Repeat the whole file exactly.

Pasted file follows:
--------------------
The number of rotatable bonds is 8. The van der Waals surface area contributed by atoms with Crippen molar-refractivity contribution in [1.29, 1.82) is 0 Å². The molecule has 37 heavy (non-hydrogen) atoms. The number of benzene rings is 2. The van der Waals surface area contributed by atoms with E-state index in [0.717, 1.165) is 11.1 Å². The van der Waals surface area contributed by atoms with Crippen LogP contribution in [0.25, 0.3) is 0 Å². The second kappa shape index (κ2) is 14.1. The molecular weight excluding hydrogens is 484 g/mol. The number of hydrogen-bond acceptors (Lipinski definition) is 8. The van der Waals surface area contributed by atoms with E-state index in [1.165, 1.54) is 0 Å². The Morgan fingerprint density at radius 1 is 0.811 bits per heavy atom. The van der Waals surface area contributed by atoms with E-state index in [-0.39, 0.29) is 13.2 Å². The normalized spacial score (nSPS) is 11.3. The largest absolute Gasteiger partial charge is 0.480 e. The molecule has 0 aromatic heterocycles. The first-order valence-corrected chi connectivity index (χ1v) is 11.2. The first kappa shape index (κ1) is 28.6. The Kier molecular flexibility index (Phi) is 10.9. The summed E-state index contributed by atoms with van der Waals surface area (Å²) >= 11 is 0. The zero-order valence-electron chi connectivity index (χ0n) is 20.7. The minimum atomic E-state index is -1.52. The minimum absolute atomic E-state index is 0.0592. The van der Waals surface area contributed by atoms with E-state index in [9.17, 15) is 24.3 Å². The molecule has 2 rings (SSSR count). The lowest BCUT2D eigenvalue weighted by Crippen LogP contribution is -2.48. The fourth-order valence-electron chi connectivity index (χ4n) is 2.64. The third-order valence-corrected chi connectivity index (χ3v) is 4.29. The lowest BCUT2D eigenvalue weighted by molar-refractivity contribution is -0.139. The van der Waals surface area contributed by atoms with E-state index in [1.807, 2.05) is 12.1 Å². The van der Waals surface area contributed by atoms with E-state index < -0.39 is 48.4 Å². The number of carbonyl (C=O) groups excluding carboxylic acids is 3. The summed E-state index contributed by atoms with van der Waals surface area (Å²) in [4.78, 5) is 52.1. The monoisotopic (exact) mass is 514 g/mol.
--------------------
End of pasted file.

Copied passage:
The number of rotatable bonds is 8. The van der Waals surface area contributed by atoms with Crippen molar-refractivity contribution in [1.29, 1.82) is 0 Å². The molecule has 37 heavy (non-hydrogen) atoms. The number of benzene rings is 2. The van der Waals surface area contributed by atoms with E-state index in [0.717, 1.165) is 11.1 Å². The van der Waals surface area contributed by atoms with Crippen LogP contribution in [0.25, 0.3) is 0 Å². The second kappa shape index (κ2) is 14.1. The molecular weight excluding hydrogens is 484 g/mol. The number of hydrogen-bond acceptors (Lipinski definition) is 8. The van der Waals surface area contributed by atoms with E-state index in [1.165, 1.54) is 0 Å². The Morgan fingerprint density at radius 1 is 0.811 bits per heavy atom. The van der Waals surface area contributed by atoms with E-state index in [-0.39, 0.29) is 13.2 Å². The normalized spacial score (nSPS) is 11.3. The largest absolute Gasteiger partial charge is 0.480 e. The molecule has 0 aromatic heterocycles. The first-order valence-corrected chi connectivity index (χ1v) is 11.2. The first kappa shape index (κ1) is 28.6. The Kier molecular flexibility index (Phi) is 10.9. The summed E-state index contributed by atoms with van der Waals surface area (Å²) >= 11 is 0. The zero-order valence-electron chi connectivity index (χ0n) is 20.7. The minimum atomic E-state index is -1.52. The minimum absolute atomic E-state index is 0.0592. The van der Waals surface area contributed by atoms with E-state index in [9.17, 15) is 24.3 Å². The molecule has 2 rings (SSSR count). The lowest BCUT2D eigenvalue weighted by Crippen LogP contribution is -2.48. The fourth-order valence-electron chi connectivity index (χ4n) is 2.64. The third-order valence-corrected chi connectivity index (χ3v) is 4.29. The lowest BCUT2D eigenvalue weighted by molar-refractivity contribution is -0.139. The van der Waals surface area contributed by atoms with E-state index in [1.807, 2.05) is 12.1 Å². The van der Waals surface area contributed by atoms with E-state index < -0.39 is 48.4 Å². The number of carbonyl (C=O) groups excluding carboxylic acids is 3. The summed E-state index contributed by atoms with van der Waals surface area (Å²) in [4.78, 5) is 52.1. The monoisotopic (exact) mass is 514 g/mol.